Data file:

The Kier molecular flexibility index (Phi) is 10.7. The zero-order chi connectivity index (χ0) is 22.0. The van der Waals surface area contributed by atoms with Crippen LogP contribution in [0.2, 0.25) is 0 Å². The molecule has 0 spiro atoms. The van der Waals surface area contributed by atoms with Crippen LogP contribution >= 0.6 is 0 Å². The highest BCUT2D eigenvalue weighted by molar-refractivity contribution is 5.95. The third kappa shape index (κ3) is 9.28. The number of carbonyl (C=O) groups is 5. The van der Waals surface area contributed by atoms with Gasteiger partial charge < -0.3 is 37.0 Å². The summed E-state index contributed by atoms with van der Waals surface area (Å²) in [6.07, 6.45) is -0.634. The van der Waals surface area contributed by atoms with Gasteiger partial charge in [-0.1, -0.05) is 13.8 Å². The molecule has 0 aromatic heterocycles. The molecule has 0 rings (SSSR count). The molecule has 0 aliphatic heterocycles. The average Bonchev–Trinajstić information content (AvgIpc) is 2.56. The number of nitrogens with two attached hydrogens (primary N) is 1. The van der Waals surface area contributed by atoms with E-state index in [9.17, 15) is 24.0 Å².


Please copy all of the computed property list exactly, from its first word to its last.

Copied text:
The Kier molecular flexibility index (Phi) is 10.7. The zero-order chi connectivity index (χ0) is 22.0. The van der Waals surface area contributed by atoms with Crippen LogP contribution in [0.2, 0.25) is 0 Å². The molecule has 0 spiro atoms. The van der Waals surface area contributed by atoms with Crippen LogP contribution >= 0.6 is 0 Å². The highest BCUT2D eigenvalue weighted by molar-refractivity contribution is 5.95. The third kappa shape index (κ3) is 9.28. The number of carbonyl (C=O) groups is 5. The van der Waals surface area contributed by atoms with Gasteiger partial charge < -0.3 is 37.0 Å². The summed E-state index contributed by atoms with van der Waals surface area (Å²) in [6.07, 6.45) is -0.634. The van der Waals surface area contributed by atoms with Gasteiger partial charge in [-0.1, -0.05) is 13.8 Å². The molecule has 0 aromatic heterocycles. The molecule has 0 rings (SSSR count). The molecule has 0 aliphatic heterocycles. The average Bonchev–Trinajstić information content (AvgIpc) is 2.56. The number of nitrogens with two attached hydrogens (primary N) is 1. The van der Waals surface area contributed by atoms with E-state index in [9.17, 15) is 24.0 Å².